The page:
My father, passing someone on the street on שבת, says "גוט שבת, גוט שבת" (Yiddish, "good sabbath, good sabbath"): that is, he repeats himself. I thought it might be his own idio-custom — until I came across someone else who does the same. Neither could really explain to me why he does it, though the one not my father told me "that's the minhag [=custom]!". Does anyone know where this repetition comes from or why people do it?
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The custom to respond to a greeting/wish-for-peace by giving some additional blessing - and expressing that additional blessing by 'doubling' the received wish - seems to go back at least to the times of the gemara: see Gitin 62a, where it talks about greeting gentiles working the land during shmita, and refers to "doubling" the "Shalom."
(Apparently the Maharsha there says that "Derech Eretz obligates one who receives 'Shalom' to return it and double it," but I haven't seen that Maharsha inside; that's a quote from Kollel Iyun Hadaf's summary.)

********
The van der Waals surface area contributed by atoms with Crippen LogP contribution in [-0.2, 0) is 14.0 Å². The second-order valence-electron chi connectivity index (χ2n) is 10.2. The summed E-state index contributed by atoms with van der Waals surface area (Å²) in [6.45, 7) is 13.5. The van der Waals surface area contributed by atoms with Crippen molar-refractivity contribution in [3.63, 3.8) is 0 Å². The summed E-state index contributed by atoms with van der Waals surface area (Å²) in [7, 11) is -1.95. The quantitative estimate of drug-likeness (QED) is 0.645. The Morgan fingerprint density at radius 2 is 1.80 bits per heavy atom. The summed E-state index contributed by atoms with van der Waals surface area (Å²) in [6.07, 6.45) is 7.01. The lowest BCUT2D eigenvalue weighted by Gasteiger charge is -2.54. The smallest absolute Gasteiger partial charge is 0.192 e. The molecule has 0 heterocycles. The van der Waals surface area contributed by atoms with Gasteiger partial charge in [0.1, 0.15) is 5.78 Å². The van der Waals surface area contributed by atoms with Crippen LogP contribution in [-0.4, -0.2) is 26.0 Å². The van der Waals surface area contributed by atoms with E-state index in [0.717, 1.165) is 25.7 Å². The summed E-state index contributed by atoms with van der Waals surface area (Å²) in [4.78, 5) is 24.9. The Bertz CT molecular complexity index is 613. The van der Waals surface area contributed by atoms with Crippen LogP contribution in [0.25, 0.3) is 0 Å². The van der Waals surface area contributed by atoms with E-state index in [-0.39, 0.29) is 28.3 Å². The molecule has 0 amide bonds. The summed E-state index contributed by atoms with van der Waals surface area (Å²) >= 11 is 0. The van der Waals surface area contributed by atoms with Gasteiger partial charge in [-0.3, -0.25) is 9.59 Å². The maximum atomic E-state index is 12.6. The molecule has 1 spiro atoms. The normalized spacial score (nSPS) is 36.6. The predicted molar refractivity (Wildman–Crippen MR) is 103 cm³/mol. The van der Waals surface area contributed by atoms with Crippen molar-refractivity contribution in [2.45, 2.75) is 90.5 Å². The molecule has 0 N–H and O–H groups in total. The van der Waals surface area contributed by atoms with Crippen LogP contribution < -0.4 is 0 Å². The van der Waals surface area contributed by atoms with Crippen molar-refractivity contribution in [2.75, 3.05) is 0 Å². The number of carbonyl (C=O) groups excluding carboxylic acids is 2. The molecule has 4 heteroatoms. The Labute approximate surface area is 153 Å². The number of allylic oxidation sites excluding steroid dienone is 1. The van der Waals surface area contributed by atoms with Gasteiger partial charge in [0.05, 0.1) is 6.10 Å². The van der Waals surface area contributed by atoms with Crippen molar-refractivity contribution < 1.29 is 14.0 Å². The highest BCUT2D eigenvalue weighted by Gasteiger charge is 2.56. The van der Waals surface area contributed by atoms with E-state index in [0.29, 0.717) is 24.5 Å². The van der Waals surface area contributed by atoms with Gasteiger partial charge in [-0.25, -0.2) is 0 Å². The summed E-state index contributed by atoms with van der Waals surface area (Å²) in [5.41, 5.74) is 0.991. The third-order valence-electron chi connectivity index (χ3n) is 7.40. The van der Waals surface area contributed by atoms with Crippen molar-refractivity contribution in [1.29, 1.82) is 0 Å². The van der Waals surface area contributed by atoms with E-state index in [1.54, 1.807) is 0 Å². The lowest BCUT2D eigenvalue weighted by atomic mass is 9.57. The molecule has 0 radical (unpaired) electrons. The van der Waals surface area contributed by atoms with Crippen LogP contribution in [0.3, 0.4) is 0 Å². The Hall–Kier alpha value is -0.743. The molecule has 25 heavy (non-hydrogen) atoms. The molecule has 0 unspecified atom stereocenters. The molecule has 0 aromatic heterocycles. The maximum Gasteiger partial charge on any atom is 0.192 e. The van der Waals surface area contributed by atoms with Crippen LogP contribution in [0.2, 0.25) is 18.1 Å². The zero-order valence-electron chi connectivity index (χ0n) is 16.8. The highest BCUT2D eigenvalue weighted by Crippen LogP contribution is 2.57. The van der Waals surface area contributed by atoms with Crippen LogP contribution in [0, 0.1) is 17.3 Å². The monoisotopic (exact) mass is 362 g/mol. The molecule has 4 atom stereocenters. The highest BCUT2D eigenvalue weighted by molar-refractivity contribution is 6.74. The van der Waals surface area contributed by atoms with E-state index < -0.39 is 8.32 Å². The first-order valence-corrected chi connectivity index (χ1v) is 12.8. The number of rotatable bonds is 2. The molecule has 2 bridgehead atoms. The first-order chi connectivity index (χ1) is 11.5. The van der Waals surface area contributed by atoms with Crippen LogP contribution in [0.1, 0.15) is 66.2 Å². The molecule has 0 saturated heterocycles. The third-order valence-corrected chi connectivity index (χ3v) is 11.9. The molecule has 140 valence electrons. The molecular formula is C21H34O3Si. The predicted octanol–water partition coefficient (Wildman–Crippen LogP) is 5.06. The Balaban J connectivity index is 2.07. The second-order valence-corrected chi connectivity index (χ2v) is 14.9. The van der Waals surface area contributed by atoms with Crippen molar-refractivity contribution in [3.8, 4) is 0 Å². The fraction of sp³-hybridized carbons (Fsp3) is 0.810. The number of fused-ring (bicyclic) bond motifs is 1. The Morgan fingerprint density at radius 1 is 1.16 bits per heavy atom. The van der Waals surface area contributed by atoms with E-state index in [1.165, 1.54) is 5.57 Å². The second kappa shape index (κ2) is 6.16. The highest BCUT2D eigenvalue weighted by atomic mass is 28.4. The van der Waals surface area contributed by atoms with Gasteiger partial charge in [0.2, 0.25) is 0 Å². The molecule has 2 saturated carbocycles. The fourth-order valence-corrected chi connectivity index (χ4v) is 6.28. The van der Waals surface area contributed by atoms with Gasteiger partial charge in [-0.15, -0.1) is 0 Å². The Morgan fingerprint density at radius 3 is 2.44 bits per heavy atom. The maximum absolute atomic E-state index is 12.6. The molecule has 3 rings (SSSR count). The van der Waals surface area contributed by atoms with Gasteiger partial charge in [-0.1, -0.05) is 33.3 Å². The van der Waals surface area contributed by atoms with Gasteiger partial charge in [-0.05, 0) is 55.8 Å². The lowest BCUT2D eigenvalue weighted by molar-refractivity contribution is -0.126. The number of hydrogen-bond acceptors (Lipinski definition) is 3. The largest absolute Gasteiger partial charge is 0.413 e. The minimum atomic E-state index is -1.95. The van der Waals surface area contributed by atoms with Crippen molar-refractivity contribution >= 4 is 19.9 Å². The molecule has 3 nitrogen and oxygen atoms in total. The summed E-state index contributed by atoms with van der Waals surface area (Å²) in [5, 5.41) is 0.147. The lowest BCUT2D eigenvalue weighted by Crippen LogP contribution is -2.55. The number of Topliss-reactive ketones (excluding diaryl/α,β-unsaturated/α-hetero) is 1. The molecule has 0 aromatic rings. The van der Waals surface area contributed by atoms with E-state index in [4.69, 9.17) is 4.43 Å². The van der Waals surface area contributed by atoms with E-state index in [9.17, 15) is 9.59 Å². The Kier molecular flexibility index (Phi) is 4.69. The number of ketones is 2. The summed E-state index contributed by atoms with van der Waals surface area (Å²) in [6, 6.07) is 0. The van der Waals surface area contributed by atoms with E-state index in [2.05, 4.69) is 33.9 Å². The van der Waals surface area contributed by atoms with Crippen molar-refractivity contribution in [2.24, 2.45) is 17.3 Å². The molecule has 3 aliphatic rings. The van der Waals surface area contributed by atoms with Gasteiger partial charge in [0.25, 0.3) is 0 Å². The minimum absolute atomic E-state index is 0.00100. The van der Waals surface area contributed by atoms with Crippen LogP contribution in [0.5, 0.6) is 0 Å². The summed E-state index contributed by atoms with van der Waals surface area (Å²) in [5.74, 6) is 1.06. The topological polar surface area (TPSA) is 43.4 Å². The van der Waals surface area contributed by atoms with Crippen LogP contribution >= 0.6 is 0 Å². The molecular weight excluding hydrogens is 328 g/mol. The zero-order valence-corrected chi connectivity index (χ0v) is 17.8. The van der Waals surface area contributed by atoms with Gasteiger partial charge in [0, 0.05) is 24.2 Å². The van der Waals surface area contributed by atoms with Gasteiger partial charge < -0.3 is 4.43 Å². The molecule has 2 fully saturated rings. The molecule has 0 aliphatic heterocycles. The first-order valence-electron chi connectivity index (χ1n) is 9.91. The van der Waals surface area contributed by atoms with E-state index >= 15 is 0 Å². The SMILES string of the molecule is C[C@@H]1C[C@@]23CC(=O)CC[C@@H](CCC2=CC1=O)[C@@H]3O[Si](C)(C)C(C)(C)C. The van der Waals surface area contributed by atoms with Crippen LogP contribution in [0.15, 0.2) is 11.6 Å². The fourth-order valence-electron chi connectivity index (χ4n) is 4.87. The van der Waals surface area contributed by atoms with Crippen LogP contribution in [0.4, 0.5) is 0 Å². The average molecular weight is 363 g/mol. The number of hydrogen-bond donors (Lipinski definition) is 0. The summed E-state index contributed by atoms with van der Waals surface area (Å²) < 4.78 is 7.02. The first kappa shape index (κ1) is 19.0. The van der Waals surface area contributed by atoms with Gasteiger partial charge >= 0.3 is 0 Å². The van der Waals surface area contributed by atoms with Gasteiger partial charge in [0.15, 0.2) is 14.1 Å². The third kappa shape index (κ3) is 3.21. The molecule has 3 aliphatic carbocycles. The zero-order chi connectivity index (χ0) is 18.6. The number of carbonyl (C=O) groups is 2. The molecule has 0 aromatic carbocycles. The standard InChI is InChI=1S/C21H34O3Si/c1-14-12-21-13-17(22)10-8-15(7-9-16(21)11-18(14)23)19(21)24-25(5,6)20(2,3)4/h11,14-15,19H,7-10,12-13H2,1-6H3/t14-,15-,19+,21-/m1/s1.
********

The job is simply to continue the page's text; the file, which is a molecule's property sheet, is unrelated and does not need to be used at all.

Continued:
The idea is stated in expanded form by Daas Zekeinim on Devarim 20:10:
"That if he greets me first, I would need to double Shalom to him."
The Alshich on Rut 2:4 says that this "adding on" to a received greeting is also what's happening when Boaz speaks to his workers:
This only addresses responding with a doubled "גוט שבת," not initiating greetings this way; however, I think I do actually see this more often as a response than a first greeting.
(Based on an article on the halachot of sheilat Shalom by Rabbi Y. Freilich, which cites the book Shalom Rav (Hebrew; don't know the author's name) Section 6:39 when describing this specific practice of saying "Gut Shabbos, Gut Shabbos.")
I thought it was greeting like Sholom. You say Sholom when you meet someone, and you say Sholom when you depart from someone. Therefore, you say Gut Shabboth twice as in nice to see you and have a good day.
I say this, for the same reason that I instinctively reply "fine, and you?" before knowing what I'm saying, if someone asks how I am, despite coughing up blood or something.
I would be surprised if there was an answer other than "because that's what I've always done."
I remember hearing that the reason may be the Chazal that tells us that two angels accompany every Yid from shul on friday night and the double "gut shabbos" is meant to address both of these malachim (do not have a definite source)